“Rachmaninov’s concertos represent a journey – and a destination,” says Daniil Trifonov in the album notes, a sentiment which is true of virtually every piece of music ever composed. Yet this idea gives the disc its title and the rationale for the many pictures scattered throughout the booklet of the soloist in and around trains. Somehow the use of music from the Piano Concerto No 2 in one of the best-remembered “train” movies of all, Brief Encounter, doesn’t get a mention.
There is a lot of pulling and pushing going on in this concerto as played here, as if conductor and soloist feel the need to underline every expressive point. You first notice this in the arpeggiated opening bars and it continues at key moments. That’s not to cast doubt on the pianism or the orchestral playing; both are dazzlingly assured. The Philadelphia Orchestra has a long association with Rachmaninov’s music. This was the orchestra for which he created his final major works, including the Fourth Piano Concerto, and its grittier, more forward-looking aesthetic elicits a tremendous response from these artists. Interpretatively, this is passionate, exciting and involving.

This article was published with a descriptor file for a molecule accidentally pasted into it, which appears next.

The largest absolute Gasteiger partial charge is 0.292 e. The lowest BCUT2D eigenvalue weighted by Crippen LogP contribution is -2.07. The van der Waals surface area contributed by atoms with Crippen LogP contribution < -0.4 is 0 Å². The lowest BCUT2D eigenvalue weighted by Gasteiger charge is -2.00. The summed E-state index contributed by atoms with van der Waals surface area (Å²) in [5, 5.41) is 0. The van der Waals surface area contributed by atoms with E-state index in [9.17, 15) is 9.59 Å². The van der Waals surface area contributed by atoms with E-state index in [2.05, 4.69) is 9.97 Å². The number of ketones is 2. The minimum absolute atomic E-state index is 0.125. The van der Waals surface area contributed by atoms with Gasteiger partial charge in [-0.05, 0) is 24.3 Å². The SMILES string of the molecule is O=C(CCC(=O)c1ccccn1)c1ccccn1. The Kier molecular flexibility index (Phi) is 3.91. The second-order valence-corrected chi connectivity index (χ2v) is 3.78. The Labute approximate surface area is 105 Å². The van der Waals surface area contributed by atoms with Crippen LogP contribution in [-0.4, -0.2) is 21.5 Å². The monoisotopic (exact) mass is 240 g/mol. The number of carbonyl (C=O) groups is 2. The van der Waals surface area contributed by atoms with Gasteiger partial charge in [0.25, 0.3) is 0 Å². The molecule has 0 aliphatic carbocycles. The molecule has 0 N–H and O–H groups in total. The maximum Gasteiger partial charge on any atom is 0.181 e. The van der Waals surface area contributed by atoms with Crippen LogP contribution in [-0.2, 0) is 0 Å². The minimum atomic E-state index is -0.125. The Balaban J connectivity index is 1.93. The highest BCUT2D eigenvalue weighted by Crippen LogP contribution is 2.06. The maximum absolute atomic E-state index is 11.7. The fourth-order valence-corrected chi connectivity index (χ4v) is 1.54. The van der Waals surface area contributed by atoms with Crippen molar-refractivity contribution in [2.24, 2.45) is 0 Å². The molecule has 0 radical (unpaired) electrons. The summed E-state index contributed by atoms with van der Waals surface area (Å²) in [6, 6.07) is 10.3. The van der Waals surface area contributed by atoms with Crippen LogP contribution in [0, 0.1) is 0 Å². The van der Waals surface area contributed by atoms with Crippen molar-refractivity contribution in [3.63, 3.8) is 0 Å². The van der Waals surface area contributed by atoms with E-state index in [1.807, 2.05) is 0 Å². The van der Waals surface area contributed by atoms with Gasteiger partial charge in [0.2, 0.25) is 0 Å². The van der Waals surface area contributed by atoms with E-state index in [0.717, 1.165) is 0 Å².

Rachmaninov created his Bach suite in 1933 to perform on his concert tours. Trifonov uses it as a palate cleanser between the two bigger works and it’s a playful delight and reminder of the destinations the composer visited as a touring virtuoso.